Faculty Spotlight

UOG Social Work Professor Receives Lifetime Achievement Award

University of GuamDr. Gerhard Schwab holds his lifetime achievement award on April 4 outside of the Humanities and Social Sciences building.

 

He’d seen it all.

A young Dr. Gerhard Schwab witnessed the entire spectrum of human limitation—all from the back of an ambulance as a driver during his year of alternative civil service in Austria.

“I got to know people in prison, rich people, old people, healthy people who had accidents, the terminally ill—I got the whole spectrum,” he said.  “Life is not fair. I saw those personal stories and thought that these people are in trouble—not because they’re failures but because they are at the wrong place at the wrong time.”

At 24-years-old, Schwab decided to make it his life’s mission to help those who had fallen through the cracks of society’s social structures.

And more than 30 years later, he was rewarded for his service and dedication to the field with the lifetime achievement award on March 18 from the Guam Chapter of the National Association of Social Workers.

Service and Education

Schwab’s service to the people of Guam began in 1986, where he led and developed youth programs at the Chancery for three years.

To make a bigger impact, Schwab went back to school, and, ten years later, returned to the island with three masters degrees—one in social work and another in psychology from the University of Michigan and one in human relations from a University of Oklahoma satellite degree program from Anderson Air Force Base. He also completed two doctorate degrees in social work and psychology from the University of Michigan in 1998.

Schwab celebrates his 20-year anniversary working for the University of Guam this year—a surprising event since teaching wasn’t in his plans at all.

“I never thought I would be a teacher,” he confessed. “As a social worker, I got to work with people in difficult positions. It’s a very exciting job, non-routine, with lots of new challenges. But when I started teaching, I realized teaching is even better.”

Social Work at UOG

As the current Division Chair of the program, Schwab recalled the major changes he’d seen throughout the years.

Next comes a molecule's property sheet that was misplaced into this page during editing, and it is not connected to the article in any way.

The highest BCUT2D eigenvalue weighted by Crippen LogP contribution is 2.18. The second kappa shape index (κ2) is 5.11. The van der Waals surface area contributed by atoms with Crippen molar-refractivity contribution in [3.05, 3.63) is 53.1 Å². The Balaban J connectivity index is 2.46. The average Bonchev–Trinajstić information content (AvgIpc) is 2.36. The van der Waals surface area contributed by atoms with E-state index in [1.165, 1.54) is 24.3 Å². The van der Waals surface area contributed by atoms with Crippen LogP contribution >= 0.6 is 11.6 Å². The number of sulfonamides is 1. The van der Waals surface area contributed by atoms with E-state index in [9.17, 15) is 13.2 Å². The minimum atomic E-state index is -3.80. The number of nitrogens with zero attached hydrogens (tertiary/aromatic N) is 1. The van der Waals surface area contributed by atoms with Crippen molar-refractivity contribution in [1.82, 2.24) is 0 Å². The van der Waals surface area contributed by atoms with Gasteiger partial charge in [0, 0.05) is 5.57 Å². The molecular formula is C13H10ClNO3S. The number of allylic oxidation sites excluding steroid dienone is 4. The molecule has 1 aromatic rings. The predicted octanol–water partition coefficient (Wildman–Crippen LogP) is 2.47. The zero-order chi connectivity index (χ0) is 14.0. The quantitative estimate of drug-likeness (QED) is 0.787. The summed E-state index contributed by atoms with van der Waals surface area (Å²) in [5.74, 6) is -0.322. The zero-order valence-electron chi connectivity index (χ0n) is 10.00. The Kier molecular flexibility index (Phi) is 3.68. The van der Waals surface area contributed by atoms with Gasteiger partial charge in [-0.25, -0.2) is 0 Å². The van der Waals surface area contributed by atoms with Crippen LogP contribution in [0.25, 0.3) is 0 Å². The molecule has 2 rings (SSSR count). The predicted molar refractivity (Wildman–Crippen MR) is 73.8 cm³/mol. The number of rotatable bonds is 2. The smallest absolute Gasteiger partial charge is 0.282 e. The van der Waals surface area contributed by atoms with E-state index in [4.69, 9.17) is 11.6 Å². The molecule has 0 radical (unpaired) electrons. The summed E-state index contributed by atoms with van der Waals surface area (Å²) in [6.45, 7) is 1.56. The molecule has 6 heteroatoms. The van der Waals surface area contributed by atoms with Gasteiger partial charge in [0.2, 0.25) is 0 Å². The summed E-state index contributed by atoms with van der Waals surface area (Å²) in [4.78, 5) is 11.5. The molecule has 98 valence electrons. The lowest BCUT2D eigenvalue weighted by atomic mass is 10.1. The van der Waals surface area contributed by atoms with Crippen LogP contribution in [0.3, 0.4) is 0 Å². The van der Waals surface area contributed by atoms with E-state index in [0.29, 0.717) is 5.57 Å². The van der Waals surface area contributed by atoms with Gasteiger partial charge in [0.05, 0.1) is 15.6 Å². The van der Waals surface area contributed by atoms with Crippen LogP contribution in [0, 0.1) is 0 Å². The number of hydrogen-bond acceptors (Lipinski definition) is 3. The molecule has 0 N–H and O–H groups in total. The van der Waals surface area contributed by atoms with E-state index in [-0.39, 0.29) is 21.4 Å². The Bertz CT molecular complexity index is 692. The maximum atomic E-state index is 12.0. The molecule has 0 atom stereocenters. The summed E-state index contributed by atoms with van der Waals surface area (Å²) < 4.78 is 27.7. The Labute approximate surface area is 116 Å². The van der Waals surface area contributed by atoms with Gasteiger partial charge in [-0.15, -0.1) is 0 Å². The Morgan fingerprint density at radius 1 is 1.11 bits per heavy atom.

“Our most significant achievement was when we established ourselves as an accredited program in 2003,” he said.

Nine years later, a crucial partnership with the University of Hawaii at Manoa Myron B. Thompson School of Social Work established an opportunity for UOG Social Work graduates to earn a Master of Social Work degree. Three Tritons have graduated already, and another will receive her degree this spring.

Another major milestone for the program is the recent collaboration with the University’s Chamorro Studies program, which created a seamless and complementary pathway for students to double major in the programs.

“We have harmonized the curriculums and adjusted them to mutually enhance the value of the degrees,” he explained. “To understand the history, indigenous values systems, and cultural practices allows you to better understand current social trends and social problems. When I look at collaboration, for me, I see the actualization of how we developed from a good program to a great program. We’re right in the core of the Good to Great vision.”

Among the numerous changes to the degree program, Schwab said one of the most positive changes was the reintegration of Social Work under the umbrella of the School of Nursing and Health Sciences (SNHS).

“When I look back the last twenty years, we’ve never been as well nested,” he said. “We work well together because we have this vision: health is physical, social and mental. Our shared definition that health has a physical, social and sociological component—that makes us a good school.”

Dean of the School of Nursing and Health Sciences Dr. Margaret Hattori-Uchima said not only does Social Work fit within the SNHS but that since its integration, Schwab has made significant contributions to the perpetuation and development of the degree program.

“This award is a wonderful testament to the commitment and dedication of Dr. Schwab to our students, university, and island community” she said. “He has touched many lives and continues to be a driving force for the social work program and for the profession. He is an inspiration to many of us.”

And Schwab's students-turned-colleagues echo the same inspiration.

" The award was well earned and deserved," said Tricia Lizama, assistant professor of social work. "Dr Schwab was my professor in undergrad and advised me with pursuing social work and furthering my education to obtain my master's in social work. Now life has gone full circle, and we are colleagues. He has been and continues to be a great mentor, colleague, and friend."

For the love of Social Work

Every summer, Schwab returns to his alma mater Vorarlberg University of Applied Sciences in Austria—where he received a terminal degree in social work in 1981—to teach budding social work students, a few of whom have even studied abroad at UOG.

“When I see my Austrian students in the summer, the common denominator is always the same: they say being here is a transformational education experience,” he said.

But Schwab always looks forward to coming back to UOG to teach the students of this region because, he said, teaching them has helped to continuously reignite that fire inside of him that inspired his want to help others.

“UOG is a world class university,” he said. “And I think we become ourselves in the engagement of others. I learn from my students and the people I work with. Over time, I’ve continued to grow, and I’m very grateful for that.”